In the same way that their lives remained enigmatic, so, too, has the death of one of the sisters who became known as the 'silent twins'.
Yesterday's inquest into Jennifer's death shone little light into the gloomy cocoon she and her twin, June, had wrapped protectively around themselves for most of their 29 years - a self-imposed silent isolation starting in childhood and re- inforced by 11 years locked away from society in Broadmoor following a spree of burglary and arson.
After yesterday's verdict, perhaps Jennifer's diary entry above, written shortly before she died, gives as good an insight into their mysterious world as any obtained by years of study by the professionals.
Labelled 'elective mutes' many years ago, and recently as 'schizophrenics', the twins themselves had long ago decided on the cause of their mutual torment - each other.
Unable to vocalise their feelings, they poured them out in prolific prose and poignant poetry. June once wrote: 'I awoke from my unconsciousness to the sound of her perception: Her perception made mine ten times as sharp. My mood. Her mood. Clash. Like spilled blood. My perception. Her perception. Twisting and clashing, knowing, cunning, sly . . . And where will it all end? In death? In separation? I cannot help it. She cannot help it. It comes over us like a vague mist.'
In her book, Silent Twins, Marjorie Wallace, chief executive of Sane, the mental health charity, says the sisters emerged as 'two human beings who love and hate each other with such intensity that they can neither live together nor apart'.
She remains convinced the twins believed that neither would achieve real freedom until the other had died. She said that they always had a morbid fascination, but during their last three months they had become obsessed with the talk of who should die first. Perhaps Jennifer had the stronger will or an awareness of her fate. Her last prophetic poem, given to Ms Wallace read:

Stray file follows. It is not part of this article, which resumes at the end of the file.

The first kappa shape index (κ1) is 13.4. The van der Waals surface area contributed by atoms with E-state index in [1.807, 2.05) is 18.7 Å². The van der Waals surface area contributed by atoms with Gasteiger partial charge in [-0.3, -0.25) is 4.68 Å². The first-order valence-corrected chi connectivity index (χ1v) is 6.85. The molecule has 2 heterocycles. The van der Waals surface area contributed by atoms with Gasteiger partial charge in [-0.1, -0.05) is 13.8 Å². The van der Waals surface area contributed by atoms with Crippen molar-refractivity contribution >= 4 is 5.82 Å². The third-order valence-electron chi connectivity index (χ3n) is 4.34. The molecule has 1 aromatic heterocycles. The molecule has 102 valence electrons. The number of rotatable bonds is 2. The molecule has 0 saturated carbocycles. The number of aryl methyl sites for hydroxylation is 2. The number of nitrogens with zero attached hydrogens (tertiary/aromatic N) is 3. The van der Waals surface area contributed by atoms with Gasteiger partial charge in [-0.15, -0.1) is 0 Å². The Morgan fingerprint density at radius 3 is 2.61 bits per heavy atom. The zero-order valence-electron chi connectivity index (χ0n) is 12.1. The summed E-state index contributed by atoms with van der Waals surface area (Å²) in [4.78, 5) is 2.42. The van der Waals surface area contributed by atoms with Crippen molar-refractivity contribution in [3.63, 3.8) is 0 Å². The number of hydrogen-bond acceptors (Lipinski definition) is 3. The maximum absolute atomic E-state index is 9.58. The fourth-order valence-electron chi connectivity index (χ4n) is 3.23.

That too was our laughing.
That too was our smiling.
Now I am dead.
And that too is our crying.
For the first three or four years of their lives the twins appeared normal, healthy girls, if a bit slow with their speech. But they were soon to adopt some kind of vow of silence rejecting the world, their parents and their three brothers and sisters.
Attempts to break through were met with blank, wooden expressions and they went about their lives at a strange synchronised pace. Their mother, Gloria, was heart-broken when she opened one of their parcels. It was a booklet called The Art of Conversation.
June and Jennifer were sent to Broadmoor after admitting burglary and arson. Ms Wallace says they should never have been sent to a hospital for the criminally insane.
Life there was not spartan, there were parties, classes, sports - the girls even fell in and out of love. But Ms Wallace said that while distractions improved their social behaviour, they and the drugs did little to 'touch their inner troubles'.
Shortly before she was due to leave Broadmoor, Jennifer confided to Ms Wallace that she was going to die. 'I just know. I just know,' she said. The moment the twins were through the gates, she had slumped on to her sister's shoulder, saying: 'At long last we're out.'
Ms Wallace believes the thought of freedom resurrected all their old birthright battles and their strange obsession with death. June told her: 'The trouble was that Jennifer was making me mentally ill, and I was driving Jennifer insane.' June wrote in 1982: 'Without my shadow would I die? Without my shadow would I gain life? Be free or left to die? The answer seems to be freedom.'
Yesterday June appeared bright and healthy. Ms Wallace said: 'I have to say she is getting stronger all the time. She is determined to live for both of them.'
In June's own words: 'At long last I am all June and not part of Jennifer. Somebody had to break the vicious circle. We were war weary; it had been a long battle. We were each a burden to each other.'
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